• The other words presented in step 206 are then processed as described in steps 208, 210, and 212 and step 212 may be repeated at least a second time for each word.
  • In step 214, a first one of the chunks presented above in step 204, is presented to the user in a non-lexical audio form, via the audio output device 130 while the display/touchscreen of the user-prompting/input device 120 presents the user with a graphical representation of the non-lexical chunk, which indicates the prominent and less prominent syllables in the chunk. In response, the user listens to the non-lexical version of the chunk, and is prompted by the display/touchscreen of the user-prompting/input device 120 to actively respond by tapping on the appropriate keys or buttons of the keyboard or touchscreen in a manner which mimics the rhythm of the non-lexical chunk. The processor 122 processes the user's tapping input and displays a graphical representation of the tapped chunk (as prominent and non-prominent syllables) on the display/touchscreen of the user-prompting/input device 120 for viewing by the user. FIG. 3G illustrates a graphical representation of the tapped non-lexical version of the chunk so that the user can observe whether the user's tapping input correctly or incorrectly followed the rhythm of the chunk.
  • In step 216, the same chunk presented in step 214 is presented to the user in a lexical audio form, via the audio output device 130 while the display/touchscreen of the user-prompting/input device 120 presents the user with a graphical representation of the lexical chunk, which indicates the prominent and less prominent syllables in the chunk. In response, the user listens to the lexical version of the chunk, and is prompted by the display/touchscreen of the user-prompting/input device 120 to actively respond by tapping on the appropriate keys or buttons of the keyboard or touchscreen in a manner that mimics the rhythm of the chunk. The processor 122 processes the user's tapping input and graphically displays the tapped representation of the lexical chunk on the display/touchscreen of the user-prompting/input device 120, as shown in FIG. 3H so that the user can observe whether the user's tapping input correctly or incorrectly followed the rhythm of the chunk.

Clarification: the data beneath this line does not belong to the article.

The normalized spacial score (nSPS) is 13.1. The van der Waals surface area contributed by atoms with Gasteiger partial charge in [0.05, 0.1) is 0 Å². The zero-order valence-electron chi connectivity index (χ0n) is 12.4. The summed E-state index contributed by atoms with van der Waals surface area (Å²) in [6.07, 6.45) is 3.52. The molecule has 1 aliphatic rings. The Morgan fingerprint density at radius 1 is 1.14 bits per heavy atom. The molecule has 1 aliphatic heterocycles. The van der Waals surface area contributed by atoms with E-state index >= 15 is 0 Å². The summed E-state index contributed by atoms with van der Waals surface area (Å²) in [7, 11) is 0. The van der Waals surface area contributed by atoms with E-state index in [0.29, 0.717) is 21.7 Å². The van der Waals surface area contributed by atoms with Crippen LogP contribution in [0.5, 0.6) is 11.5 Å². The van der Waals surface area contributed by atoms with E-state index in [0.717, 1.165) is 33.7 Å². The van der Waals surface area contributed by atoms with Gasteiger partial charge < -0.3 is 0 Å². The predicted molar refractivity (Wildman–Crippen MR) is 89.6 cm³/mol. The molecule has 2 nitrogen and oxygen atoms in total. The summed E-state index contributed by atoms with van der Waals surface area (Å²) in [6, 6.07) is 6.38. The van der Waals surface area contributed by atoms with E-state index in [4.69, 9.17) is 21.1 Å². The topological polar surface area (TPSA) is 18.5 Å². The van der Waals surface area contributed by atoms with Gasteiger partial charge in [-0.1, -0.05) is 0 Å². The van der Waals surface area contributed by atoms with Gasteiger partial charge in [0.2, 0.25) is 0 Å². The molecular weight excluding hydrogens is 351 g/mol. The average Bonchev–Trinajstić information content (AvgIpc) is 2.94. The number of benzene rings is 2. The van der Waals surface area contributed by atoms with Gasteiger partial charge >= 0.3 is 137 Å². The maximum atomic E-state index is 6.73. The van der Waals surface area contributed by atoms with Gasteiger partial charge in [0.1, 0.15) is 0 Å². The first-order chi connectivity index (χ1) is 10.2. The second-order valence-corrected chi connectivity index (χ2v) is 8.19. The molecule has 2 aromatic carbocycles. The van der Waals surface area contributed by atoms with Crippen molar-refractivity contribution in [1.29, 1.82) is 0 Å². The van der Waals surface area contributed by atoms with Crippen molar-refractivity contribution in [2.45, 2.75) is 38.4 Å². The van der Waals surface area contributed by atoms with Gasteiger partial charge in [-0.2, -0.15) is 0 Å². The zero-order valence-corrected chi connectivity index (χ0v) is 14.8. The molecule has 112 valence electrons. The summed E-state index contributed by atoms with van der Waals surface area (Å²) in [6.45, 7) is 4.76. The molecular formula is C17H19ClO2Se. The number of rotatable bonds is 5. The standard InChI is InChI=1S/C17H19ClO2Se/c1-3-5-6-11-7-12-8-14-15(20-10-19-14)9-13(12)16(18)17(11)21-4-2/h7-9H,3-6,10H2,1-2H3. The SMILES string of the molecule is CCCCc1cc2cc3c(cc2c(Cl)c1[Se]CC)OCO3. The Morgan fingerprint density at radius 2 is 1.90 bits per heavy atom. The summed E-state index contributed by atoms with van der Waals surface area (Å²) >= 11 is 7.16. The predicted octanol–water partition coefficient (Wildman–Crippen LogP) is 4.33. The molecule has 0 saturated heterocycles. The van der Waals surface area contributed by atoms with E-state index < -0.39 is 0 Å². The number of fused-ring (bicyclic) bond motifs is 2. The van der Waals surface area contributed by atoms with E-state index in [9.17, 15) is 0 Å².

• In step 218, the same chunk presented in steps 214 and 216 is again presented to the user in a lexical audio form, via the audio output device 130 while the display/touchscreen of the user-prompting/input device 120 presents the user with a graphical representation of the chunk, which indicates the prominent and less prominent syllables in the chunk. In response, the user listens to the lexical version of the chunk, and is prompted by the display/touchscreen of the user-prompting/input device 120 to actively respond by saying the chunk into the voice input device 140 with the proper rhythm. The processor 122 processes the user's voice input and graphically displays the spoken chunk (as prominent and non-prominent syllables) on the display/touchscreen of the user-prompting/input device 120 as shown in FIG. 31 so that the user can observe whether the spoken chunk correctly or incorrectly followed the rhythm of the chunk.